The Iranian Diaspora held its international convention in Paris on Saturday. According to the organizers, the first convention of Iranian associations in Europe, United States, Canada and Australia was a success. They pointed out to the passage of the Declaration of Convention of Iranian for Democracy as a common ground for joint activity of Iranian associations the world over.
Over 300 associations and societies from across the globe joined together in the Iranian Diaspora. Intellectuals, political and human rights activists, women’s rights activists, noted authorities, entrepreneurs, professionals, students, and ethnic and religious minorities combined their passion, experience and intellect. The gathering of such a wide spectrum of prominent leaders all focused on the same goal spoke volumes for the necessity and urgency of the convention. The 40 associations from the United States as well as 14 other countries combined professional, vocational, regional, women and youth groups.
Noteworthy among the speakers, honorary guests and dignitaries were Bernard Kouchner, French Minister for Foreign and European Affairs (2007–2010), co-founder of Doctors Without Borders (MSF), Patrick Kennedy, son of late Senator Edward Kennedy and members of the U.S. House of Representatives (1995–2011), John Bolton, U.S. Ambassador to the United Nations (2005–2006), Frances Townsend, Homeland Security Advisor to the U.S. President (2004–2007), Ambassador Marc Ginsberg, former United States Ambassador to Morocco, and Struan Stevenson, President of the European Parliament’s Delegation for Relations with Iraq.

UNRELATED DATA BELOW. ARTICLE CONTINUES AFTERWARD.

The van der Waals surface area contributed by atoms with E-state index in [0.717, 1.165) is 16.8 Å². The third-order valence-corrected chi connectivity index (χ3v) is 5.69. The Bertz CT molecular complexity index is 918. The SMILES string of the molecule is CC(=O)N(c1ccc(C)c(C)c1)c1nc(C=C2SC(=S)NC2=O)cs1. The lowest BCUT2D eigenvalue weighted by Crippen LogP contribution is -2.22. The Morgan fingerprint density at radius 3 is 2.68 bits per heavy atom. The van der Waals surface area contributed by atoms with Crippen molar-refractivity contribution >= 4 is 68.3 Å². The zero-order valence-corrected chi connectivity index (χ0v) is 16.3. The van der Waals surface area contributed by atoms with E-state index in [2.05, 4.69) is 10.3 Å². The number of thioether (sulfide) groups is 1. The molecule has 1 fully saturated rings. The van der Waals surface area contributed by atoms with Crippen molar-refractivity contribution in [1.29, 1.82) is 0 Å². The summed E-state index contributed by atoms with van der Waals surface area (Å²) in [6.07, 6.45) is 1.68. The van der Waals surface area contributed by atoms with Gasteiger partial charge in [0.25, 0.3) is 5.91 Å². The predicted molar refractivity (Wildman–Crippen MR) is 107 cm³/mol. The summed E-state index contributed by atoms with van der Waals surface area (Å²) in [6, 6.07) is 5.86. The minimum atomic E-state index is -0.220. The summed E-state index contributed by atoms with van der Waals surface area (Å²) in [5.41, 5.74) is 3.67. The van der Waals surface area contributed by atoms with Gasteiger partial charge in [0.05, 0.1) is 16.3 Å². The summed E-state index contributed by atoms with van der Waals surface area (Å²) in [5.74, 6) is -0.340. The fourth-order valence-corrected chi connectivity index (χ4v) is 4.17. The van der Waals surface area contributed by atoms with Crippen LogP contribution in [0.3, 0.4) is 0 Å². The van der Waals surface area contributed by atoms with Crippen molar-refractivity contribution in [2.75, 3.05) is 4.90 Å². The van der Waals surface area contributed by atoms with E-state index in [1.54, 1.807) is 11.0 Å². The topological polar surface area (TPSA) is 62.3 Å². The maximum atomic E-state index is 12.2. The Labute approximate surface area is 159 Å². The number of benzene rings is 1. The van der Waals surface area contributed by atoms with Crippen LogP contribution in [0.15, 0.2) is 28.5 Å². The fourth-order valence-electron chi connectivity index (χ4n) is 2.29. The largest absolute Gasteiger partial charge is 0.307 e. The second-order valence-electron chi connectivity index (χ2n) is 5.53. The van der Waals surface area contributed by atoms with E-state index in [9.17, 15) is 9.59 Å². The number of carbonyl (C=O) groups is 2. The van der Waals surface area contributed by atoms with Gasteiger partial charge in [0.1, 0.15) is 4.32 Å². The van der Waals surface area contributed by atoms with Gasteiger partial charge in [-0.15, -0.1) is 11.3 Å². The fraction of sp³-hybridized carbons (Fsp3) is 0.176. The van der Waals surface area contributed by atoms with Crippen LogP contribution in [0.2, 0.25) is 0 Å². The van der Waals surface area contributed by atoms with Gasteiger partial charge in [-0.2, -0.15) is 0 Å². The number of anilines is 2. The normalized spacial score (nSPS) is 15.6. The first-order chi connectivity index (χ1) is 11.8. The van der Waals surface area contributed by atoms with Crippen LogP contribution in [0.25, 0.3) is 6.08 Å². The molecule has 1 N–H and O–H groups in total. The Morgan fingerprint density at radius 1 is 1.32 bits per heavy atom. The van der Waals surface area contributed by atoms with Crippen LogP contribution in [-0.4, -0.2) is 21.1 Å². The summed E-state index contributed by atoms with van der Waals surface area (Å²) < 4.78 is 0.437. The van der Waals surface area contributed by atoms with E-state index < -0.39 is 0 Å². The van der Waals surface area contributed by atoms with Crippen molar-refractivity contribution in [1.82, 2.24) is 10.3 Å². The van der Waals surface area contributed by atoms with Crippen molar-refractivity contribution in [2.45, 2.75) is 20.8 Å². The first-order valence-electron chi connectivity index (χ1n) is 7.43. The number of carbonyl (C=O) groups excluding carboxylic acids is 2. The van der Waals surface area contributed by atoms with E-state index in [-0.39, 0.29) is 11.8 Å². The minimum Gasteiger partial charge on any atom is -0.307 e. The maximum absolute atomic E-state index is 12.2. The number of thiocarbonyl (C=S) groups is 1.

Mrs. Maryam Rajavi, the Charismatic leader of Iranian opposition was the keynote speaker and delivered a resounding speech which was treated with standing ovation from several thousand delegates attending the convention.
The convention was held on the eve of the 35th anniversary of the anti-monarchial revolution. The devastation and corruption of the infamous regime of Velayat-e faqih was so extensive that intellectuals fled the country. Those who were not fortunate enough to escape were deprived of their fundamental rights, tortured or executed. Women, youth, professionals and anyone brave enough to voice a dissenting opinion were violently silenced.
According to the convention participants, the promises of moderation have proved to be nothing more than a mirage. Hassan Rouhani’s cadre of officials has been incapable or unwilling to initiate any improvements. Human rights in Iran have remained nonexistent. More than two-thirds of the 700 executions during the last year occurred during Rouhani’s presidency. Freedom of the press, freedom of expression, freedom of association, nor freedom of information has improved; freedom has been non-existent. Women have continued to be suppressed and denied even basic rights. The voices of the youth have been muffled. Access to the Internet has been restricted. Policies which prevented freedom and access to information reek of dictatorship more than moderation.
Another significant issue discussed at the convention was Tehran’s meddling in Syria, Iraq and other countries. Tehran’s nuclear weapons program created a time sensitive need for a comprehensive agreement. The future of the world communities’ relationship with Iran reached international center stage. According to the Geneva agreement, Iran had to reach a solution on Tehran in 2014.
The passage of the Declaration of Convention of Iranian for Democracy supported the National Council of Resistance of Iran, the democratic opposition and the democratic alternative. President-elect of the NCRI, Mrs. Maryam Rajavi’s 10-point plan for a democratic future in Iran received the solid endorsement of the convention.
Endorsement of Rajavi’s 10-point plan solidified the goal of the associations in the Iranian Diaspora. The convention accomplished its mission to turn the future of Iran with the establishment of democracy, restoration of human rights and the formation of a secular government in Iran.